Through ECM testing, I can determine the best dietary and lifestyle changes for each person. This is especially true with disturbances away from optimal physiologic function, such as a leaky gut. However, even without the testing, most people seem to benefit from moving toward a whole food plant-based diet and using a broad-spectrum digestive enzyme supplement before each meal.


Be well, be healthy, and remember…

“Your gut is not Las Vegas. What happens in the gut does not stay in the gut.”
― Peter Kozlowski, MD

Dr. Ellen


References:

  1. “Leaky gut: What is it, and what does it mean for you?” at https://www.health.harvard.edu/blog/leaky-gut-what-is-it-and-what-does-it-mean-for-you-2017092212451
  2. “The Leaky Gut: Mechanisms, Measurement and Clinical Implications in Humans” at https://www.ncbi.nlm.nih.gov/pmc/articles/PMC6790068/
  3. “Zonulin” at  https://www.sciencedirect.com/topics/medicine-and-dentistry/zonulin
  4. “What to know about leaky gut syndrome” at https://www.medicalnewstoday.com/articles/326117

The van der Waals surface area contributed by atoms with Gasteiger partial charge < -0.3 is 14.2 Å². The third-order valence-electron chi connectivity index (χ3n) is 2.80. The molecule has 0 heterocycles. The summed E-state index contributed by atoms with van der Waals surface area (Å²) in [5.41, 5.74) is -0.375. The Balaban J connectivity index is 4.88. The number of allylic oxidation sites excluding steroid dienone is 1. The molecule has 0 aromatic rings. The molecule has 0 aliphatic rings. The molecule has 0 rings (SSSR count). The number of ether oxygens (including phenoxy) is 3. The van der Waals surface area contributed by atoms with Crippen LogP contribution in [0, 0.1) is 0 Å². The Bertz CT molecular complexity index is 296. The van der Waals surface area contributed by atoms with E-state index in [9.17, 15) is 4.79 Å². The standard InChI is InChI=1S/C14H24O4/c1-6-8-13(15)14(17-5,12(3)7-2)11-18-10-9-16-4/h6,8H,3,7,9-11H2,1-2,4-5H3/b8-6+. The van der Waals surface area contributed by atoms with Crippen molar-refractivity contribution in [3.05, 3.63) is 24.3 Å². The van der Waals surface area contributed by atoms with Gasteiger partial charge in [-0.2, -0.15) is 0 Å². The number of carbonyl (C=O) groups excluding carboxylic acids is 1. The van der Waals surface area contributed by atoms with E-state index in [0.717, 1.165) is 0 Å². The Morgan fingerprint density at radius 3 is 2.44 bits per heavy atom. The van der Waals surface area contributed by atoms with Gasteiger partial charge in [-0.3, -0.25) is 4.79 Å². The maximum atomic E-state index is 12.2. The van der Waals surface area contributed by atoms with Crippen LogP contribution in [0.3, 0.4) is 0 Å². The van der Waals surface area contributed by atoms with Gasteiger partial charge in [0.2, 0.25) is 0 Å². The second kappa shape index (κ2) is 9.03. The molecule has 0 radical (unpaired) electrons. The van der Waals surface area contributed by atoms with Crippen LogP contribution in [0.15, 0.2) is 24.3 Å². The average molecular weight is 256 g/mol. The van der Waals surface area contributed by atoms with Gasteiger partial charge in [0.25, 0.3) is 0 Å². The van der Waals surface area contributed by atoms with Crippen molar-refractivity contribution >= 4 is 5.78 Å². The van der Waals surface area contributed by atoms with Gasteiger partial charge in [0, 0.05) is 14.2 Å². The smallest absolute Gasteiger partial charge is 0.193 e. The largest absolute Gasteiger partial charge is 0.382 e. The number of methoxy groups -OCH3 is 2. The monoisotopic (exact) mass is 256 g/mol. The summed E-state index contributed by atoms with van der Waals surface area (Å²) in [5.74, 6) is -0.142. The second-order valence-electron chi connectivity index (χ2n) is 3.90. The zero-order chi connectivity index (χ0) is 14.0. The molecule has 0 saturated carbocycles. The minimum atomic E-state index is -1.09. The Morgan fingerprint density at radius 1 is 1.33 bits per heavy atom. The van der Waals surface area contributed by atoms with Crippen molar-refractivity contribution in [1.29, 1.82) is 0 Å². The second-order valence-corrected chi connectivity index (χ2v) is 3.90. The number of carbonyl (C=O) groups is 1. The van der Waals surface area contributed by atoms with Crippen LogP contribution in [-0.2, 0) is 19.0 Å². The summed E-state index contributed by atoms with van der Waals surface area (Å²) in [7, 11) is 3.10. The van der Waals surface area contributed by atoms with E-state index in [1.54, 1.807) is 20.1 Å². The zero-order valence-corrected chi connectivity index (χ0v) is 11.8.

5. “A BRIEF EVIDENCE-BASED REVIEW OF TWO GASTROINTESTINAL ILLNESSES: IRRITABLE BOWEL AND LEAKY GUT SYNDROMES” at http://accurateclinic.com/wp-content/uploads/2017/02/A-BRIEF-EVIDENCE-BASED-REVIEW-OF-TWO-GASTROINTESTINAL-ILLNESSES-IRRITABLE-BOWEL-AND-LEAKY-GUT-SYNDROMES-2004.pdf
  6. “Leaky Gut as a Danger Signal for Autoimmune Diseases” at https://www.frontiersin.org/articles/10.3389/fimmu.2017.00598/full
  7. “Leaky Gut: Effect of Dietary Fiber and Fats on Microbiome and Intestinal Barrier” at https://www.ncbi.nlm.nih.gov/pmc/articles/PMC8305009/
  8. “How Long Does It Take to Heal a Leaky Gut?” at https://www.healthline.com/health/how-long-does-it-take-to-heal-leaky-gut

Subscribe To Our Newsletter

Join our mailing list to receive the latest news and updates from our team.

You have Successfully Subscribed!